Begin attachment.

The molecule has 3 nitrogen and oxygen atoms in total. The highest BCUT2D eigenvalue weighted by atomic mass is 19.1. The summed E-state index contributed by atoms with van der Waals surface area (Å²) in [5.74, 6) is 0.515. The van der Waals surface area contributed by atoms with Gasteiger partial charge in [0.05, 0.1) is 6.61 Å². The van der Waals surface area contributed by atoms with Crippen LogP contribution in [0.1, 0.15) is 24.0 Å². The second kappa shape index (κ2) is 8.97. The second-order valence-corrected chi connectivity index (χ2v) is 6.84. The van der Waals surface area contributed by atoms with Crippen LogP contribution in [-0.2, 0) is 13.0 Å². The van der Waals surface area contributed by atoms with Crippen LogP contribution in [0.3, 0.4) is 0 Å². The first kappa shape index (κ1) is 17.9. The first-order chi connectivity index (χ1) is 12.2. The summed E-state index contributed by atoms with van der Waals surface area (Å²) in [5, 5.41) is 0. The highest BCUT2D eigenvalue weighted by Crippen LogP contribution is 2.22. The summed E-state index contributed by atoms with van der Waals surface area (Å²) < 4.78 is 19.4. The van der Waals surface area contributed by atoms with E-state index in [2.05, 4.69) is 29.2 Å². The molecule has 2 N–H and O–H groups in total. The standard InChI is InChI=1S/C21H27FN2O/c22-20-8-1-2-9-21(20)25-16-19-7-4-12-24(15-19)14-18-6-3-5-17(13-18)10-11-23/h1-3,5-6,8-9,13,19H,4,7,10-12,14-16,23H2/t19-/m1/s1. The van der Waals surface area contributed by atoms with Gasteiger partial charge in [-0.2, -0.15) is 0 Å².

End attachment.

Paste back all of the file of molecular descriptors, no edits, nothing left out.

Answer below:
The molecule has 3 nitrogen and oxygen atoms in total. The highest BCUT2D eigenvalue weighted by atomic mass is 19.1. The summed E-state index contributed by atoms with van der Waals surface area (Å²) in [5.74, 6) is 0.515. The van der Waals surface area contributed by atoms with Gasteiger partial charge in [0.05, 0.1) is 6.61 Å². The van der Waals surface area contributed by atoms with Crippen LogP contribution in [0.1, 0.15) is 24.0 Å². The second kappa shape index (κ2) is 8.97. The second-order valence-corrected chi connectivity index (χ2v) is 6.84. The van der Waals surface area contributed by atoms with Crippen LogP contribution in [-0.2, 0) is 13.0 Å². The van der Waals surface area contributed by atoms with Crippen LogP contribution in [0.3, 0.4) is 0 Å². The first kappa shape index (κ1) is 17.9. The first-order chi connectivity index (χ1) is 12.2. The summed E-state index contributed by atoms with van der Waals surface area (Å²) in [5, 5.41) is 0. The highest BCUT2D eigenvalue weighted by Crippen LogP contribution is 2.22. The summed E-state index contributed by atoms with van der Waals surface area (Å²) < 4.78 is 19.4. The van der Waals surface area contributed by atoms with E-state index in [2.05, 4.69) is 29.2 Å². The molecule has 2 N–H and O–H groups in total. The standard InChI is InChI=1S/C21H27FN2O/c22-20-8-1-2-9-21(20)25-16-19-7-4-12-24(15-19)14-18-6-3-5-17(13-18)10-11-23/h1-3,5-6,8-9,13,19H,4,7,10-12,14-16,23H2/t19-/m1/s1. The van der Waals surface area contributed by atoms with Gasteiger partial charge in [-0.2, -0.15) is 0 Å².